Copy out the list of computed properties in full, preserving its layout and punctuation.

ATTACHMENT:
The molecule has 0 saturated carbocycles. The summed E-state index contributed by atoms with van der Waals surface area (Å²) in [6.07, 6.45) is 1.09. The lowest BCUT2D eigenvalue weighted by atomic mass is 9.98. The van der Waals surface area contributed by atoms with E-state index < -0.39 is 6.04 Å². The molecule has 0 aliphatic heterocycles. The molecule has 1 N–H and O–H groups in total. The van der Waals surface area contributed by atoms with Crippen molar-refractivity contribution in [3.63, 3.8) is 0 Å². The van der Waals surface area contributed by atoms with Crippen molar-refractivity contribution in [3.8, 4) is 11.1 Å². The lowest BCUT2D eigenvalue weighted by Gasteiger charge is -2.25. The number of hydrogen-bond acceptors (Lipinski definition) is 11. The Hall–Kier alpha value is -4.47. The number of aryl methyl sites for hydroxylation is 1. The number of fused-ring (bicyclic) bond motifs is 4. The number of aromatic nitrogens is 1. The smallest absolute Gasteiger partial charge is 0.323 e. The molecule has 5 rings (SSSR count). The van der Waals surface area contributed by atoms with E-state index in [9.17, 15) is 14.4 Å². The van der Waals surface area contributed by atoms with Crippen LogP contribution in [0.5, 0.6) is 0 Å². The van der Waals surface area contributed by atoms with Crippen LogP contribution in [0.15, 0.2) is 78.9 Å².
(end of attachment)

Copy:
The molecule has 0 saturated carbocycles. The summed E-state index contributed by atoms with van der Waals surface area (Å²) in [6.07, 6.45) is 1.09. The lowest BCUT2D eigenvalue weighted by atomic mass is 9.98. The van der Waals surface area contributed by atoms with E-state index < -0.39 is 6.04 Å². The molecule has 0 aliphatic heterocycles. The molecule has 1 N–H and O–H groups in total. The van der Waals surface area contributed by atoms with Crippen molar-refractivity contribution in [3.63, 3.8) is 0 Å². The van der Waals surface area contributed by atoms with Crippen molar-refractivity contribution in [3.8, 4) is 11.1 Å². The lowest BCUT2D eigenvalue weighted by Gasteiger charge is -2.25. The number of hydrogen-bond acceptors (Lipinski definition) is 11. The Hall–Kier alpha value is -4.47. The number of aryl methyl sites for hydroxylation is 1. The number of fused-ring (bicyclic) bond motifs is 4. The number of aromatic nitrogens is 1. The smallest absolute Gasteiger partial charge is 0.323 e. The molecule has 5 rings (SSSR count). The van der Waals surface area contributed by atoms with E-state index in [9.17, 15) is 14.4 Å². The van der Waals surface area contributed by atoms with Crippen LogP contribution in [0.5, 0.6) is 0 Å². The van der Waals surface area contributed by atoms with Crippen LogP contribution in [0.15, 0.2) is 78.9 Å².